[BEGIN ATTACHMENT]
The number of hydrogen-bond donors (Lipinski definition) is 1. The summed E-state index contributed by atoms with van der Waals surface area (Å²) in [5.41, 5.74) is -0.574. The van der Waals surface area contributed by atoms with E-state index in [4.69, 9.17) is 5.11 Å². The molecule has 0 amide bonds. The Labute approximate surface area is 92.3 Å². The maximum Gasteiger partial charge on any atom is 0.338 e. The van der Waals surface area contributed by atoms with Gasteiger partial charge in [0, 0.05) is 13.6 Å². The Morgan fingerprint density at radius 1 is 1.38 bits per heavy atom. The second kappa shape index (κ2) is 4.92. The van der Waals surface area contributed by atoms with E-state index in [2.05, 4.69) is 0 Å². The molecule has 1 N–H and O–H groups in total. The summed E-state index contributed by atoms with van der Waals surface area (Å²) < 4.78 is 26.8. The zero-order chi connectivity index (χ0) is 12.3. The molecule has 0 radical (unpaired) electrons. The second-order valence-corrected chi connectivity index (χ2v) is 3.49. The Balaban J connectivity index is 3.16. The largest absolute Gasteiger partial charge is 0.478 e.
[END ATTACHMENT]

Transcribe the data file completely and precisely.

The number of hydrogen-bond donors (Lipinski definition) is 1. The summed E-state index contributed by atoms with van der Waals surface area (Å²) in [5.41, 5.74) is -0.574. The van der Waals surface area contributed by atoms with E-state index in [4.69, 9.17) is 5.11 Å². The molecule has 0 amide bonds. The Labute approximate surface area is 92.3 Å². The maximum Gasteiger partial charge on any atom is 0.338 e. The van der Waals surface area contributed by atoms with Gasteiger partial charge in [0, 0.05) is 13.6 Å². The Morgan fingerprint density at radius 1 is 1.38 bits per heavy atom. The second kappa shape index (κ2) is 4.92. The van der Waals surface area contributed by atoms with E-state index in [2.05, 4.69) is 0 Å². The molecule has 1 N–H and O–H groups in total. The summed E-state index contributed by atoms with van der Waals surface area (Å²) < 4.78 is 26.8. The zero-order chi connectivity index (χ0) is 12.3. The molecule has 0 radical (unpaired) electrons. The second-order valence-corrected chi connectivity index (χ2v) is 3.49. The Balaban J connectivity index is 3.16. The largest absolute Gasteiger partial charge is 0.478 e.